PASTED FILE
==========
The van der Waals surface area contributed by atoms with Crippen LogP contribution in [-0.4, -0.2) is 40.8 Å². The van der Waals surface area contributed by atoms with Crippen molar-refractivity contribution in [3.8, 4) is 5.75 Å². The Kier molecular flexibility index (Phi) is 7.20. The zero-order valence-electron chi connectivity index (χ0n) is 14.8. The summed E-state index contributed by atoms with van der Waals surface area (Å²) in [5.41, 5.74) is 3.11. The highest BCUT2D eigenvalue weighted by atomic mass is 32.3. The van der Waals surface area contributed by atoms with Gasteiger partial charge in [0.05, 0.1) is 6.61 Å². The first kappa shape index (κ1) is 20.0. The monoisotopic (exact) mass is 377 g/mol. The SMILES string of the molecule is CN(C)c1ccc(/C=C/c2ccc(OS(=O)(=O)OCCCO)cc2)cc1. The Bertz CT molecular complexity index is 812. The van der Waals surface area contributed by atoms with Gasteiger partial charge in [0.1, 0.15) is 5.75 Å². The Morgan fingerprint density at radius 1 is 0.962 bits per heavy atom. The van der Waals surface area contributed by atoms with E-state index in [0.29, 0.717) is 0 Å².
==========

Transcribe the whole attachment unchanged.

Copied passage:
The van der Waals surface area contributed by atoms with Crippen LogP contribution in [-0.4, -0.2) is 40.8 Å². The van der Waals surface area contributed by atoms with Crippen molar-refractivity contribution in [3.8, 4) is 5.75 Å². The Kier molecular flexibility index (Phi) is 7.20. The zero-order valence-electron chi connectivity index (χ0n) is 14.8. The summed E-state index contributed by atoms with van der Waals surface area (Å²) in [5.41, 5.74) is 3.11. The highest BCUT2D eigenvalue weighted by atomic mass is 32.3. The van der Waals surface area contributed by atoms with Gasteiger partial charge in [0.05, 0.1) is 6.61 Å². The first kappa shape index (κ1) is 20.0. The monoisotopic (exact) mass is 377 g/mol. The SMILES string of the molecule is CN(C)c1ccc(/C=C/c2ccc(OS(=O)(=O)OCCCO)cc2)cc1. The Bertz CT molecular complexity index is 812. The van der Waals surface area contributed by atoms with Gasteiger partial charge in [0.1, 0.15) is 5.75 Å². The Morgan fingerprint density at radius 1 is 0.962 bits per heavy atom. The van der Waals surface area contributed by atoms with E-state index in [0.29, 0.717) is 0 Å².